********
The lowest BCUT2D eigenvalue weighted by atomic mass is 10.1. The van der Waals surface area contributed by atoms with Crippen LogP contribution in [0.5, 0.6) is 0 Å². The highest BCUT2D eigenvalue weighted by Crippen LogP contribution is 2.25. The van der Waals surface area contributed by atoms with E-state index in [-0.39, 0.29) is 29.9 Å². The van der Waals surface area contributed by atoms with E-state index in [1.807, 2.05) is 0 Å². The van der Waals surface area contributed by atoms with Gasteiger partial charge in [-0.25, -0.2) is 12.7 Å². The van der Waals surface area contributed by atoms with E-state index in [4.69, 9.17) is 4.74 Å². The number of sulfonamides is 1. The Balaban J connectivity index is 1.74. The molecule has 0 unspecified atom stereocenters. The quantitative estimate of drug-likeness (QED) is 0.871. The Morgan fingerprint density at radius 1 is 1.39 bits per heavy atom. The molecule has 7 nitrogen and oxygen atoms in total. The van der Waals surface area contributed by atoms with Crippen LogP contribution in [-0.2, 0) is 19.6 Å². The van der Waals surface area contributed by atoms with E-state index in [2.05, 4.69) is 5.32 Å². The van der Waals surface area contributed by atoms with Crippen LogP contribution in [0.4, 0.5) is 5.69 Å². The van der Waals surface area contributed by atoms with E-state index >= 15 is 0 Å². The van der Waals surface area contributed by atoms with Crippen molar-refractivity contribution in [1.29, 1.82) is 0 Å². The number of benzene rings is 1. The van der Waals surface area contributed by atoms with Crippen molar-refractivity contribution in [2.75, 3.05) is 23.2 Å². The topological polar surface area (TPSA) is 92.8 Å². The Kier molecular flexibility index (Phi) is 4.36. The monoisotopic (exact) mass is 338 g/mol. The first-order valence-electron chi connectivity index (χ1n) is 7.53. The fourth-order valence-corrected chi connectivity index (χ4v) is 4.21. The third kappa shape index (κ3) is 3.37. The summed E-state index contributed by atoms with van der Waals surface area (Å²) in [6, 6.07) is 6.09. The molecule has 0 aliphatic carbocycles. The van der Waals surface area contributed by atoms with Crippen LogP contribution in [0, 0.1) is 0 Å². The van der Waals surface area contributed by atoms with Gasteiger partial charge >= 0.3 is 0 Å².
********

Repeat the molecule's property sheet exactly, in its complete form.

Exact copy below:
The lowest BCUT2D eigenvalue weighted by atomic mass is 10.1. The van der Waals surface area contributed by atoms with Crippen LogP contribution in [0.5, 0.6) is 0 Å². The highest BCUT2D eigenvalue weighted by Crippen LogP contribution is 2.25. The van der Waals surface area contributed by atoms with E-state index in [-0.39, 0.29) is 29.9 Å². The van der Waals surface area contributed by atoms with E-state index in [1.807, 2.05) is 0 Å². The van der Waals surface area contributed by atoms with Gasteiger partial charge in [-0.25, -0.2) is 12.7 Å². The van der Waals surface area contributed by atoms with E-state index in [4.69, 9.17) is 4.74 Å². The number of sulfonamides is 1. The Balaban J connectivity index is 1.74. The molecule has 0 unspecified atom stereocenters. The quantitative estimate of drug-likeness (QED) is 0.871. The Morgan fingerprint density at radius 1 is 1.39 bits per heavy atom. The molecule has 7 nitrogen and oxygen atoms in total. The van der Waals surface area contributed by atoms with Crippen LogP contribution in [-0.2, 0) is 19.6 Å². The van der Waals surface area contributed by atoms with E-state index in [2.05, 4.69) is 5.32 Å². The van der Waals surface area contributed by atoms with Crippen LogP contribution in [0.4, 0.5) is 5.69 Å². The van der Waals surface area contributed by atoms with E-state index >= 15 is 0 Å². The van der Waals surface area contributed by atoms with Crippen molar-refractivity contribution in [1.29, 1.82) is 0 Å². The number of benzene rings is 1. The van der Waals surface area contributed by atoms with Crippen molar-refractivity contribution in [2.75, 3.05) is 23.2 Å². The topological polar surface area (TPSA) is 92.8 Å². The Kier molecular flexibility index (Phi) is 4.36. The monoisotopic (exact) mass is 338 g/mol. The first-order valence-electron chi connectivity index (χ1n) is 7.53. The fourth-order valence-corrected chi connectivity index (χ4v) is 4.21. The third kappa shape index (κ3) is 3.37. The summed E-state index contributed by atoms with van der Waals surface area (Å²) in [6, 6.07) is 6.09. The molecule has 0 aliphatic carbocycles. The van der Waals surface area contributed by atoms with Crippen LogP contribution in [0, 0.1) is 0 Å². The van der Waals surface area contributed by atoms with Gasteiger partial charge >= 0.3 is 0 Å².